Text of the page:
A few weeks ago I hit one of the larger craft beer retailers in the area in search of nothing in particular. Just looking to pick up a few options for the coming weekend. No agenda. All Quests for a Holy Ale temporarily suspended. Just as well, I’d left my armor and coconuts at home and had I encountered Tim or a ferocious rabbit in the tequila aisle I’d have had to have run away for I’d also left my Holy Hand Grenade of Antioch in the booster seat of my car – the pink one (the seat – not the car).
Anyway, unprepared to dispatch with a mortal foe I suspended the Quest and perused the aisles for less dangerous options. Then a powder blue six pack in the Sam Adams section caught my eye. New Albion Ale. What? I’m pretty sure I would have noticed a tricked out DeLorean in the lot so I didn’t think this beer was delivered in a time machine. Probably a good thing because I doubt the hops would have tolerated close proximity to a flux capacitor. Something tells me florescent lamps are far more friendly. OK, so if it wasn’t transported in time from circa 1980 then it had to have been brewed recently. Turns out it was. Samuel Adams brewed it using the original recipe with New Albion founder, Jack McAuliffe. News to me. So much for keeping up with he latest craft beer news.
New Albion Brewing didn’t have a long run. Even though they were only around for 6 years (1976 – 1982), their flagship hoppy pale, New Albion Ale, was critically regarded as a game changer. It was one of the original legitimate craft beers along with Anchor Steam (already an elder statesman having been first brewed in 1971) and Sierra Nevada Pale Ale. Considered revolutionary in 1977 when Alan O’Day ruled the charts with Undercover Angel, I wondered how it would stand up to my modern palate.
Anchor Steam and Sierra Nevada Pale are brewing stronger than ever. They’re practically living craft beer dinosaurs like Galapagos Tortoises, Gila Monsters or Abe Vigoda. As much as I still love to grab an Anchor Steam from time to time, I don’t feel as though I’m tasting history when I pour it. New Albion, on the other hand, speaks differently to me. Samuel Adams revived the wooly mammoth with this one and I really felt as though I’d be drinking back in time as I poured it, appropriately, into one of their glasses.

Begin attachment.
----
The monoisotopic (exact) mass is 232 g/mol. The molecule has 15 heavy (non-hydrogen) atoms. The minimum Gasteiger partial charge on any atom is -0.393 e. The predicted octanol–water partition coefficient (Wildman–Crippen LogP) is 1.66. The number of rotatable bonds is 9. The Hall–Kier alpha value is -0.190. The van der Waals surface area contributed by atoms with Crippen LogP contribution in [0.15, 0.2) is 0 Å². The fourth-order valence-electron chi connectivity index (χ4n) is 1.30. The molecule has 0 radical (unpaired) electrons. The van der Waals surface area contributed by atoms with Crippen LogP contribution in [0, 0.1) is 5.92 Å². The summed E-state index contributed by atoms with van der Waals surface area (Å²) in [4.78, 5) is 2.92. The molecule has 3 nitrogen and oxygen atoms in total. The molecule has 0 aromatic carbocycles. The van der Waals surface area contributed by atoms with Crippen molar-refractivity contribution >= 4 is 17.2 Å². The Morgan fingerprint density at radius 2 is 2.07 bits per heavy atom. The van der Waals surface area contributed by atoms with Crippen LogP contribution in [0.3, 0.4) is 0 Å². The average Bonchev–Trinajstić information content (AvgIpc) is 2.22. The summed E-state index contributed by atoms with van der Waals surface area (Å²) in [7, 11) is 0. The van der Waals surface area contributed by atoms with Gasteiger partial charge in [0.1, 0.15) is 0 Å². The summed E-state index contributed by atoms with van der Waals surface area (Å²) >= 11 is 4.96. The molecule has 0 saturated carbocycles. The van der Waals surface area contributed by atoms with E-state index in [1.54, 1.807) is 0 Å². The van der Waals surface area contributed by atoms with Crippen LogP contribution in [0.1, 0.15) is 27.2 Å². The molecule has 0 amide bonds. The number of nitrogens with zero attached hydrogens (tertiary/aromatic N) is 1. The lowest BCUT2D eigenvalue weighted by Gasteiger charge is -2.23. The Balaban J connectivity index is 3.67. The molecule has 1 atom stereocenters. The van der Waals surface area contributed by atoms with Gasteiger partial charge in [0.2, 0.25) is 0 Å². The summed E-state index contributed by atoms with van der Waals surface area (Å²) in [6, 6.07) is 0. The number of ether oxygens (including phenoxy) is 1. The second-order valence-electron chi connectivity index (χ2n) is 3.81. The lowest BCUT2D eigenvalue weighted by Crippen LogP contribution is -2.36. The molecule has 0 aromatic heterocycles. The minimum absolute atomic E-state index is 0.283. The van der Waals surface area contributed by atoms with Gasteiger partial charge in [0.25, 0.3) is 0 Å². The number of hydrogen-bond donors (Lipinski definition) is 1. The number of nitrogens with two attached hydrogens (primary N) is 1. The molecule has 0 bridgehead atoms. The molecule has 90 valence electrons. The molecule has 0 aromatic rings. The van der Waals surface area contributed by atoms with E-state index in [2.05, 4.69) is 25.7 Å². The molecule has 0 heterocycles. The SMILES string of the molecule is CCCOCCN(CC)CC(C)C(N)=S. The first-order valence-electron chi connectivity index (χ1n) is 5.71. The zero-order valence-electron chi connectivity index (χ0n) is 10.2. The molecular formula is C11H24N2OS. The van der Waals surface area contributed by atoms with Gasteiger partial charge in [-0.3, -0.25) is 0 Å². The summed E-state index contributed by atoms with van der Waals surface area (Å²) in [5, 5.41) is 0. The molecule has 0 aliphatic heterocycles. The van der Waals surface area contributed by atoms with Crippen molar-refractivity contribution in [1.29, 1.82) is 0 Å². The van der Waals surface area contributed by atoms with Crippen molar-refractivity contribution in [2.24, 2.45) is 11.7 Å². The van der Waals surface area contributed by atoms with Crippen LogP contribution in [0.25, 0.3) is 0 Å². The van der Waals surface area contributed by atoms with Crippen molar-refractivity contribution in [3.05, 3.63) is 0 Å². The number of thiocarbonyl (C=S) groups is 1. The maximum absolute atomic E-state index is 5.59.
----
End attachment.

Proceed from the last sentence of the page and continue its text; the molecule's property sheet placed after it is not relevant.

Nice rich amber pour. Modestly hazy. Supporting a short, dusky white head. Good looking brew. Not a whole lot going on in the aroma. A little citrus. A little toasted malt. Unfortunately, the wallflower aroma was telling. Sadly, the flavor was uninspiring. Modestly hoppy with caramel and milk chocolate notes. Nothing wrong – not unbalanced, just not worthy of having been a wingman in craft beer’s first attack squadron. Was I being too harsh? I have that tendency from time to time so I thought I’d check with the crowd over at RateBeer to see what the wider consensus was. The reviews of New Albion largely agreed with my basic impression. Nothing special here. Not a drain pour by any stretch but certainly not a world class brew.
Not by today’s standards. And that’s where the magic and legacy of Jack McAuliffe became apparent. Our standards have grown with the wider variety and bigger, bolder brews that New Albion helped pave the way for. We expect more. Hell, Sierra Nevada Pale barely gets noticed against a backdrop of today’s hoppy standard bearers like Pliny the Elder, Hopslam, Ruination or Nugget Nectar as a result of its own success.
So in the end, New Albion Ale came across as, well, ordinary, but thanks in part to the handful of years when it was regarded as a pioneering brew, it set the stage for today’s extraordinary brews. Cheers to the hoppy history lesson!